Americans over the age of 2 now consume 15.8 percent of their daily calories as added sugar. That's a 50 percent increase from 30 years ago, when added sugars contributed only 10.5 percent of our daily calories. Even worse, studies suggest that added sugars amount to as much as 25 percent of the caloric intake of children and teenagers.
"Sugar that is added to processed food and drinks while they are being made is called added sugar," explained Family Practice physician Hubert Keylor, M.D. "It is often mixed in as sugar or syrup during food preparation and includes the sugar you may add to your food at home to enhance its taste."
"Desserts, sodas, energy and sports drinks are the top sources of added sugar in most American diets. Foods high in added sugar contribute extra calories to your diet and are often low in nutritional value."
Sugar is added to processed foods because it:
-Gives baked goods texture and color
-Helps preserve foods such as jams and jellies
-Fuels fermentation, which enables bread to rise
-Serves as a bulking agent in baked goods and ice cream
-Balances the acidity of foods containing vinegar and tomatoes
Added sugar is also often found in foods that contain solid fats. Solid fats and added sugars are referred to as SoFAS, which represent approximately 35% of the total calories in a typical American diet.
"When a person obtains a majority of calories from foods containing SoFAS, it's a sign that he or she isn't eating healthy foods that contain dietary fiber and essential vitamins and minerals," he added. "Chances are that the person is also taking in too many calories, which contributes to excess weight and obesity."
"Added sugar promotes tooth decay and weight gain, especially the accumulation of fat within the abdomen, which is known as visceral fat," Dr. Keylor advised. "This visceral fat increases the danger of type 2 diabetes by producing resistance to the action of insulin. Obesity, insulin resistance, and diabetes are risk factors for cardiovascular disease and other medical conditions."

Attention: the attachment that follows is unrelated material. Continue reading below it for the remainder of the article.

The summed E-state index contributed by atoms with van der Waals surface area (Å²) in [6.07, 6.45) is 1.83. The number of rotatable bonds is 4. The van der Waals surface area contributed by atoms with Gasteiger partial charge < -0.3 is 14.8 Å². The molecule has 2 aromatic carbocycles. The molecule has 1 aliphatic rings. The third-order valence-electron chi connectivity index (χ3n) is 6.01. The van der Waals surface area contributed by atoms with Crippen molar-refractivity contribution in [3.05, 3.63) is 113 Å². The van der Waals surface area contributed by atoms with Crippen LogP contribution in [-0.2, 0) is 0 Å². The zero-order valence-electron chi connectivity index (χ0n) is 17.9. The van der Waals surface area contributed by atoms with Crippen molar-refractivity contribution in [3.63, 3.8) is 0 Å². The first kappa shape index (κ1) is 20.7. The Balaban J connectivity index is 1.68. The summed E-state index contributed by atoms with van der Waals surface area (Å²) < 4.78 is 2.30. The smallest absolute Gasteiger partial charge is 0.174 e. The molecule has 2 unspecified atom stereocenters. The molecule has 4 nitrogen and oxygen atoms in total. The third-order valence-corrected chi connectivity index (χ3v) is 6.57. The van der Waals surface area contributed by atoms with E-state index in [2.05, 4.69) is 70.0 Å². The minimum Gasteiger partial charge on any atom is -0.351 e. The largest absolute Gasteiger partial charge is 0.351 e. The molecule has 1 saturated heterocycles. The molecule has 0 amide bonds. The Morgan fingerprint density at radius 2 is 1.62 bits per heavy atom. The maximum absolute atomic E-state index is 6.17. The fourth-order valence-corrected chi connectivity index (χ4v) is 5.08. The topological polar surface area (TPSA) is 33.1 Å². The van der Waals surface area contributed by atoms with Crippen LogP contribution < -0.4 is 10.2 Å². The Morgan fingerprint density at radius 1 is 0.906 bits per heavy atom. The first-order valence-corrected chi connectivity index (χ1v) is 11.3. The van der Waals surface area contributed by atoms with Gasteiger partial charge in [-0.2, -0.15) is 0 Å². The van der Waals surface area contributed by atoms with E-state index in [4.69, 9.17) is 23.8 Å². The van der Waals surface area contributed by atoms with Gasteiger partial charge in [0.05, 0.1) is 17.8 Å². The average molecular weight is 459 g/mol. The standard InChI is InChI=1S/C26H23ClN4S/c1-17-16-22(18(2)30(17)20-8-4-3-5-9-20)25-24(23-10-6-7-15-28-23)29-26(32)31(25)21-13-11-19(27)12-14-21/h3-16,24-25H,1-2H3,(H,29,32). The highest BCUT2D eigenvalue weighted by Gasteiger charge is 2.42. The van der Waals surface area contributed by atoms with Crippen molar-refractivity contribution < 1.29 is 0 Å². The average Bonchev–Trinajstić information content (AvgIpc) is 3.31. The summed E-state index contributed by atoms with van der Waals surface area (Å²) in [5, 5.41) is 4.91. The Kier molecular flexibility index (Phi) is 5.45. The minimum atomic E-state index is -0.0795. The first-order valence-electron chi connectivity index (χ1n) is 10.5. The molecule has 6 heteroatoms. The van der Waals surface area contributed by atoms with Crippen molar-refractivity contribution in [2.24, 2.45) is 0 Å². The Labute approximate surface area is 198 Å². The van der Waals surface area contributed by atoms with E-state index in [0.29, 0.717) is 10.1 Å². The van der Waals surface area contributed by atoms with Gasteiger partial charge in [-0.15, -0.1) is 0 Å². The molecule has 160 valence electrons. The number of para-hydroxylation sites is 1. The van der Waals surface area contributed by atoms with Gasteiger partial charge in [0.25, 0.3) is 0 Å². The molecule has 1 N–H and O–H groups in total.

"When people fill up on foods or beverages that contain added sugar, they are less likely to consume healthy foods and beverages that protect their health," he added. "For example, studies have shown that the more sugary beverages that people drink, such as sodas or energy drinks, the less milk they drink. Milk provides calcium, protein and vitamins that help your body function well, but soda and juice drinks provide most of their calories from sugar and offer little to no nutritional value."
In the 2010 Dietary Guidelines for Americans, the U.S. Department of Agriculture (USDA) recommends cutting back on calories from solid fats and added sugars. For most people, that means no more than about 5 to 15% of their total daily calories should come from SoFAS. The American Heart Association also has specific guidelines for added sugar - no more than 100 calories a day from added sugar for most women, (about 6 teaspoons) and no more than 150 calories a day for most men (about 9 teaspoons).
How to reduce added sugar in your diet
If you want to reduce the added sugar in your diet:
- Cut out sugary, non-diet sodas.
- Limit candy, gum and other sweets that are high in added sugar.
- Choose breakfast cereals carefully and skip non-nutritious, sugary and frosted cereals.
- Have fresh fruit for dessert instead of cakes, cookies, pies and other sweets.
- If you choose canned fruit, make sure it's packed in water or juice, not syrup.
- Drink more milk or water and less fruit juice or fruit drinks.
- Eat fewer sugar added, processed foods, such as sweetened grains like honey-nut waffles or some microwaveable meals.
- Use fewer condiments - sugar is added to many salad dressings and ketchup.
- Choose reduced-sugar varieties of syrups, jams, jellies and preserves.
- Avoid sugar-sweetened tea and coffee drinks with flavored syrup or sweet toppings.
- Snack on vegetables, fruit, low-fat cheese, whole-grain crackers, and low-fat, low-calorie yogurt.
"By limiting the amount of added sugar in your diet, you can cut calories without compromising on nutrition," Dr. Keylor concluded. "Cutting back on foods with added sugar and solid fats may make it easier to get the nutrients you need and lead to a healthier life."
Hubert Keylor, M.D., is a Family Practice physician affiliated with Salem Community Hospital's Medical Staff. His office is located at 356 East Lincoln Way Avenue in Lisbon (330) 337-4905.